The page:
HOUSTON – An already bold proposal by the U.S. nonprofit Inspiration Mars for a 501-day human flyby mission of the Red Planet might be eclipsed by the even bolder Mars Plus, a European concept that would incorporate 3-D printing technologies for the inflight construction of a surface habitat for two astronauts.

After trials of prototypes like those scheduled to begin later this year aboard the International Space Station, the envisioned printer would be activated on the outbound leg of the journey to produce plastic components that would be assembled into a lightweight, two-level habitat by two crewmembers before they reached Mars in late 2018, according to Mars Plus advocate Giorgio Gaviraghi, an Italian architect, aerospace designer and project manager with Unispace.

He presented the concept as a potential strategy for overcoming cost, mass and volume constraints posed by current launch technologies to the four-day, 17th annual Mars Society convention here Aug. 7-10.

"We may have a possibility to face this problem and solve it with something new," he told an Aug. 8 session on exploration technologies.

Nonetheless, a July report from the National Research Council, requested by NASA and the U.S. Air Force, cautions the aerospace community against being overly optimistic about the utility of emerging terrestrial additive manufacturing technologies. "... its application in space is not feasible today, except for very limited and experimental purposes," according to the report, which urges NASA, the military and their collaborators to make the most of the ISS to define the utility of space 3-D printing.

Inspiration Mars, led by multimillionaire and pioneering U.S. space tourist Dennis Tito, has also turned to NASA for significant assistance since unveiling its ambitious $1 billion mission strategy in early 2013, including a Space Launch System heavy lift rocket. NASA has said it will consult with Inspiration Mars on mission strategies, but cannot provide substantial assets. It would launch in early 2018.

Mars Plus is among a growing circle of Mars initiatives. They include the Mars Society’s own Mars Direct, which would use current launch technologies with no intermediate destinations to reach the Red Planet with explorers who would rely upon fuel, life support and other resources extracted from the Martian air and soil; Inspiration, which would launch a married couple on a free return trajectory that passes within 100 mi. of the Red Planet’s surface before returning to Earth after 501 days; and Mars One, a Dutch nonprofit that proposes a series of human settlement missions beginning in the mid-2020s. NASA’s own Asteroid Retrieval Mission proposes to leverage solar electric propulsion, SLS and other technologies demonstrated during a robotic mission to capture and maneuver an asteroid, or a large asteroid fragment, into a stable lunar orbit. Astronauts would visit the asteroid to rehearse for a Mars landing in the mid-2030s.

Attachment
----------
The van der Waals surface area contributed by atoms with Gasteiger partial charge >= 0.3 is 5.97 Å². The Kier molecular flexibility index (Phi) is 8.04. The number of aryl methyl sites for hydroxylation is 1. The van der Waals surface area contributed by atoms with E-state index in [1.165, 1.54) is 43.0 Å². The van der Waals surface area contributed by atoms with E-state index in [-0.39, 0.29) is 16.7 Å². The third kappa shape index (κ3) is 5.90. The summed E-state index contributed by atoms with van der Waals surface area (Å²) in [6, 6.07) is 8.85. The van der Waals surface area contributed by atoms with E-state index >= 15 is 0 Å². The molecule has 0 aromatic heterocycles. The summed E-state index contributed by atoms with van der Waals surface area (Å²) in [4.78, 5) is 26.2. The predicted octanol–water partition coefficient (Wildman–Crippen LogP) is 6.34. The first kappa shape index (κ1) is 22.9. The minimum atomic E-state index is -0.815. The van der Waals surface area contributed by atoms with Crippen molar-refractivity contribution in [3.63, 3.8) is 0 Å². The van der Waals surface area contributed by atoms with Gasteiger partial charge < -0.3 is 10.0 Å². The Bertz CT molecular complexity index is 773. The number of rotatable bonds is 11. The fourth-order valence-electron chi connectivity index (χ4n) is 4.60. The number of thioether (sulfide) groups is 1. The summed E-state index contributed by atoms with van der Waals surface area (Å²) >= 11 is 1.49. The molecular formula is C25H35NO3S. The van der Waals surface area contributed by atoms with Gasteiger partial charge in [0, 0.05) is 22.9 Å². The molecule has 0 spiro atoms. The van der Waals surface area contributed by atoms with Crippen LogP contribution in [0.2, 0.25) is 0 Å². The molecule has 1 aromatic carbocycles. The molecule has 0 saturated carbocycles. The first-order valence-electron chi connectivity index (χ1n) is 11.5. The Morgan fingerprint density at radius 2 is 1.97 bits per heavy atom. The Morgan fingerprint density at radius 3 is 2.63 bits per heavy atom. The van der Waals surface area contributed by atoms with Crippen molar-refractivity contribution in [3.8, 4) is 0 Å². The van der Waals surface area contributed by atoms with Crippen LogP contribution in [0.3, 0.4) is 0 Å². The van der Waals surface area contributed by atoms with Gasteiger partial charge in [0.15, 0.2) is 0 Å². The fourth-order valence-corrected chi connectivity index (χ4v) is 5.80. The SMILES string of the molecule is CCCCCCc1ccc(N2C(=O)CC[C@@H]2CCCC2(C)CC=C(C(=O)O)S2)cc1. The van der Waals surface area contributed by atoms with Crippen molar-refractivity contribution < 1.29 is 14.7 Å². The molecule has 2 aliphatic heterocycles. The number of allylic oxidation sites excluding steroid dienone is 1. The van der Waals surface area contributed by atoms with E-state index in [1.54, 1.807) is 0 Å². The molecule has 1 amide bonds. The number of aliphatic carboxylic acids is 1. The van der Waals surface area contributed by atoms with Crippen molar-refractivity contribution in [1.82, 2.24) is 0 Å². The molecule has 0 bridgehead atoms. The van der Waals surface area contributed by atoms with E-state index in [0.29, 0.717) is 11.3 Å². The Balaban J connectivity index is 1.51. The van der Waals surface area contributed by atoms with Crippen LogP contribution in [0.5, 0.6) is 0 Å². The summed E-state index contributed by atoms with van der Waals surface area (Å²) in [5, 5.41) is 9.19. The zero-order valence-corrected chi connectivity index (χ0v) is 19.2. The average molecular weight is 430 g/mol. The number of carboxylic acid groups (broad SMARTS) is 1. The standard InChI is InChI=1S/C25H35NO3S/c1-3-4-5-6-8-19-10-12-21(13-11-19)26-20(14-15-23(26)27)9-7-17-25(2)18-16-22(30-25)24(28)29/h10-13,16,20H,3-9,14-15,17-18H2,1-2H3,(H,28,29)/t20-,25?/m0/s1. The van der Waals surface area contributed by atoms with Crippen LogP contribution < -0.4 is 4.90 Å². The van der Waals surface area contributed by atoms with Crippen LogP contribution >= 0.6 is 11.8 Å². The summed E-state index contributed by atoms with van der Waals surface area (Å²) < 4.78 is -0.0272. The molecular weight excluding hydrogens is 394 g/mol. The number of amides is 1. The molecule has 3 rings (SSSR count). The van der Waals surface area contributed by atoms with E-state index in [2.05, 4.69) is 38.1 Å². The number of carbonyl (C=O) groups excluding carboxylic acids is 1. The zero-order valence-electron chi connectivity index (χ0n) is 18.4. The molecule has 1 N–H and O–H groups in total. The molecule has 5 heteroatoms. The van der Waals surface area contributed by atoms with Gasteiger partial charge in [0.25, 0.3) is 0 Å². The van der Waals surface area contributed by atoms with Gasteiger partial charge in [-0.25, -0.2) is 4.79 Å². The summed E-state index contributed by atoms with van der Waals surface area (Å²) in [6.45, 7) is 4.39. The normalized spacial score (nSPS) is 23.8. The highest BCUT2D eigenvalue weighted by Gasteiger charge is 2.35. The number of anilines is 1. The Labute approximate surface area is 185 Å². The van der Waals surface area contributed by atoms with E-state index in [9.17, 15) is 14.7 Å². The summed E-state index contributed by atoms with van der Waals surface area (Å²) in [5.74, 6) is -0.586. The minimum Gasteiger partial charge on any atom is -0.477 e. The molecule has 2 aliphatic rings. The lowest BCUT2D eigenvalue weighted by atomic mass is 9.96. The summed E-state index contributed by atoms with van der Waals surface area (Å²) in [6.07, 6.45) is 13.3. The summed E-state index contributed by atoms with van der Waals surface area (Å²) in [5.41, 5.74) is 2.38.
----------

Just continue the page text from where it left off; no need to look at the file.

Using three launches, Mars Plus would assemble an interplanetary "cruiser" in Earth orbit. The cruiser would be comprised of an inflatable Bigelow-style habitation module, a service module, multi-port node and solar electric propulsion. The node’s docking ports would accommodate two types of "feeders"

the Mars lander, delivered on the second of the initial launches, and the crew capsule, arriving on the third, plus an observation deck.

The 3-D printer and 250 to 300 kg of raw construction materials would be parked in the cruiser’s inflatable hab. Over the six-month outbound leg, the printer would produce slabs, wall and floor panels and connectors using a 2-meter-by-80-cm-by-20-cm format. The parts would be assembled into a dual-level Mars surface habitat by the two astronauts within three to four days.

The crew descent, with the hab module and temporarily disassembled printer, would mark the start of a near 600-day surface stay for the two unmarried Mars Plus astronauts. The newly assembled hab would feature three inflatable enclosures

including volume for a greenhouse. The printer would be reassembled at the surface and used by the astronauts to manufacture furniture and other equipment, including a rover useful for exploration, explained Gaviraghi.

The cruiser would remain in Mars orbit until the crew returned in the "Mars feeder" for a six-month journey back to Earth to close out a 946-day mission in late 2020.

To help finance the venture, the well-traveled Mars cruiser could be redirected upon its return to cycle regularly between Earth and the Moon as a commercial transportation service notionally supporting lunar exploration and development activities, according to Gaviraghi.

"As a general goal, this mission also has to be profitable in order to be financed," he said.